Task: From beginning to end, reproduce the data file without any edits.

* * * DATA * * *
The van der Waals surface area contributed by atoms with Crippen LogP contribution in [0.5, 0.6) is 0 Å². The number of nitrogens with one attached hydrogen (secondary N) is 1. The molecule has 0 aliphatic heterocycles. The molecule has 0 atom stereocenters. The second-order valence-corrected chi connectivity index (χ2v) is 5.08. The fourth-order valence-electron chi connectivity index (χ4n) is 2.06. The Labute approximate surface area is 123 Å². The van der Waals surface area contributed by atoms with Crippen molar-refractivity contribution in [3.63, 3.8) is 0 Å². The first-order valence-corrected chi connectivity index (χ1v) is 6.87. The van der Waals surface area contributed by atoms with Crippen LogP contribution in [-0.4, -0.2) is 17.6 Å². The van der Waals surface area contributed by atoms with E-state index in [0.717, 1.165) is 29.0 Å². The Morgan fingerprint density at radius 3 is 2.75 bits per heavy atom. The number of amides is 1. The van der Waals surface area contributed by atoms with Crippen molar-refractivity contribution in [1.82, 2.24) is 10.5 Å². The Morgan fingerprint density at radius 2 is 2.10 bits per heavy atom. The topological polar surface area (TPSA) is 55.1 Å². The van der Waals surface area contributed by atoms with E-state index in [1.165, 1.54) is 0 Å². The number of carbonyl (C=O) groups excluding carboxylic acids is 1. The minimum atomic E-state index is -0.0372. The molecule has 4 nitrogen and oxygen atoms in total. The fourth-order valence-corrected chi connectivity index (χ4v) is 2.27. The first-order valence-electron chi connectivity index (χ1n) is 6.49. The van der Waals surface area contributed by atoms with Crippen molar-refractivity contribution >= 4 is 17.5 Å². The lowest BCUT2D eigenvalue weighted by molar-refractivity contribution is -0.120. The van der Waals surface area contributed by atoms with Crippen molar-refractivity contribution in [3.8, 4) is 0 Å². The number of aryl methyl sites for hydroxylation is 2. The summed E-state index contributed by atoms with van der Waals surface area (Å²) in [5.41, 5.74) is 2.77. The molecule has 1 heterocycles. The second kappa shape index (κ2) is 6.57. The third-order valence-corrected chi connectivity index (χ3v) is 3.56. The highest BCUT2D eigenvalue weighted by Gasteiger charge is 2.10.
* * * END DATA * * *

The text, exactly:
The van der Waals surface area contributed by atoms with Crippen LogP contribution in [0.5, 0.6) is 0 Å². The number of nitrogens with one attached hydrogen (secondary N) is 1. The molecule has 0 aliphatic heterocycles. The molecule has 0 atom stereocenters. The second-order valence-corrected chi connectivity index (χ2v) is 5.08. The fourth-order valence-electron chi connectivity index (χ4n) is 2.06. The Labute approximate surface area is 123 Å². The van der Waals surface area contributed by atoms with Crippen molar-refractivity contribution in [3.63, 3.8) is 0 Å². The first-order valence-corrected chi connectivity index (χ1v) is 6.87. The van der Waals surface area contributed by atoms with Crippen LogP contribution in [-0.4, -0.2) is 17.6 Å². The van der Waals surface area contributed by atoms with E-state index in [0.717, 1.165) is 29.0 Å². The Morgan fingerprint density at radius 3 is 2.75 bits per heavy atom. The number of amides is 1. The van der Waals surface area contributed by atoms with Crippen molar-refractivity contribution in [1.82, 2.24) is 10.5 Å². The Morgan fingerprint density at radius 2 is 2.10 bits per heavy atom. The topological polar surface area (TPSA) is 55.1 Å². The van der Waals surface area contributed by atoms with E-state index in [1.165, 1.54) is 0 Å². The number of carbonyl (C=O) groups excluding carboxylic acids is 1. The minimum atomic E-state index is -0.0372. The molecule has 4 nitrogen and oxygen atoms in total. The fourth-order valence-corrected chi connectivity index (χ4v) is 2.27. The first-order valence-electron chi connectivity index (χ1n) is 6.49. The van der Waals surface area contributed by atoms with Crippen molar-refractivity contribution >= 4 is 17.5 Å². The lowest BCUT2D eigenvalue weighted by molar-refractivity contribution is -0.120. The van der Waals surface area contributed by atoms with Crippen molar-refractivity contribution in [3.8, 4) is 0 Å². The number of aryl methyl sites for hydroxylation is 2. The summed E-state index contributed by atoms with van der Waals surface area (Å²) in [5.41, 5.74) is 2.77. The molecule has 1 heterocycles. The second kappa shape index (κ2) is 6.57. The third-order valence-corrected chi connectivity index (χ3v) is 3.56. The highest BCUT2D eigenvalue weighted by Gasteiger charge is 2.10.